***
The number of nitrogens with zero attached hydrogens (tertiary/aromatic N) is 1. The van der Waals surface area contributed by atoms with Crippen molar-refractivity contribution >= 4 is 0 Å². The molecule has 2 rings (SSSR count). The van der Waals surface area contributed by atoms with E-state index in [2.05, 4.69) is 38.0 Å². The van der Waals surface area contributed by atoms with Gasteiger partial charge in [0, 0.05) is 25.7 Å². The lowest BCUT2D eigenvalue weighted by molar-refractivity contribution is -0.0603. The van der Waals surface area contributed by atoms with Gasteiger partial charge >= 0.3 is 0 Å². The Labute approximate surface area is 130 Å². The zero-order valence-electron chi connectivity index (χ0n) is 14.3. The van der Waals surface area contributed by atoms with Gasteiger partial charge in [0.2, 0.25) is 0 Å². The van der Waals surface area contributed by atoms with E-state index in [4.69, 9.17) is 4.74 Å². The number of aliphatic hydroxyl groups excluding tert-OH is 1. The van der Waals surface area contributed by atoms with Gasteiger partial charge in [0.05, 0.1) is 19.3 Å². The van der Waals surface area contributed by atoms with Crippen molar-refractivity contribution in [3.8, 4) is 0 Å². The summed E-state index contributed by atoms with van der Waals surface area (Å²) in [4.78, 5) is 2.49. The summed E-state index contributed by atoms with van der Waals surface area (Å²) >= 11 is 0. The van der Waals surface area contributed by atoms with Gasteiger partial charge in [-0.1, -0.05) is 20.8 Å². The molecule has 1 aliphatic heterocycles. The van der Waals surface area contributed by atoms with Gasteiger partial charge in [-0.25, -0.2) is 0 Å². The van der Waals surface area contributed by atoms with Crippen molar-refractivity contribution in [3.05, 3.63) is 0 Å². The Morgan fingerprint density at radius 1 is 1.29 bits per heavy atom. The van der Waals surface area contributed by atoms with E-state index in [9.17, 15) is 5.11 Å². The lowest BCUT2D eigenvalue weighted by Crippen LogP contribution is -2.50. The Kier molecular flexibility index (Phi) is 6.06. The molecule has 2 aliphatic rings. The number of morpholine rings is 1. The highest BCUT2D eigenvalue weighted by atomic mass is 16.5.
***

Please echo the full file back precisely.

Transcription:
The number of nitrogens with zero attached hydrogens (tertiary/aromatic N) is 1. The van der Waals surface area contributed by atoms with Crippen molar-refractivity contribution >= 4 is 0 Å². The molecule has 2 rings (SSSR count). The van der Waals surface area contributed by atoms with E-state index in [2.05, 4.69) is 38.0 Å². The van der Waals surface area contributed by atoms with Gasteiger partial charge in [0, 0.05) is 25.7 Å². The lowest BCUT2D eigenvalue weighted by molar-refractivity contribution is -0.0603. The van der Waals surface area contributed by atoms with Gasteiger partial charge >= 0.3 is 0 Å². The Labute approximate surface area is 130 Å². The zero-order valence-electron chi connectivity index (χ0n) is 14.3. The van der Waals surface area contributed by atoms with Gasteiger partial charge in [0.2, 0.25) is 0 Å². The van der Waals surface area contributed by atoms with E-state index in [4.69, 9.17) is 4.74 Å². The number of aliphatic hydroxyl groups excluding tert-OH is 1. The van der Waals surface area contributed by atoms with Gasteiger partial charge in [0.05, 0.1) is 19.3 Å². The van der Waals surface area contributed by atoms with Crippen molar-refractivity contribution in [3.8, 4) is 0 Å². The summed E-state index contributed by atoms with van der Waals surface area (Å²) in [4.78, 5) is 2.49. The summed E-state index contributed by atoms with van der Waals surface area (Å²) >= 11 is 0. The van der Waals surface area contributed by atoms with Gasteiger partial charge in [-0.1, -0.05) is 20.8 Å². The molecule has 1 aliphatic heterocycles. The van der Waals surface area contributed by atoms with Gasteiger partial charge in [-0.25, -0.2) is 0 Å². The van der Waals surface area contributed by atoms with Crippen molar-refractivity contribution in [3.05, 3.63) is 0 Å². The Morgan fingerprint density at radius 1 is 1.29 bits per heavy atom. The van der Waals surface area contributed by atoms with E-state index in [9.17, 15) is 5.11 Å². The lowest BCUT2D eigenvalue weighted by Crippen LogP contribution is -2.50. The Kier molecular flexibility index (Phi) is 6.06. The molecule has 2 aliphatic rings. The number of morpholine rings is 1. The highest BCUT2D eigenvalue weighted by atomic mass is 16.5.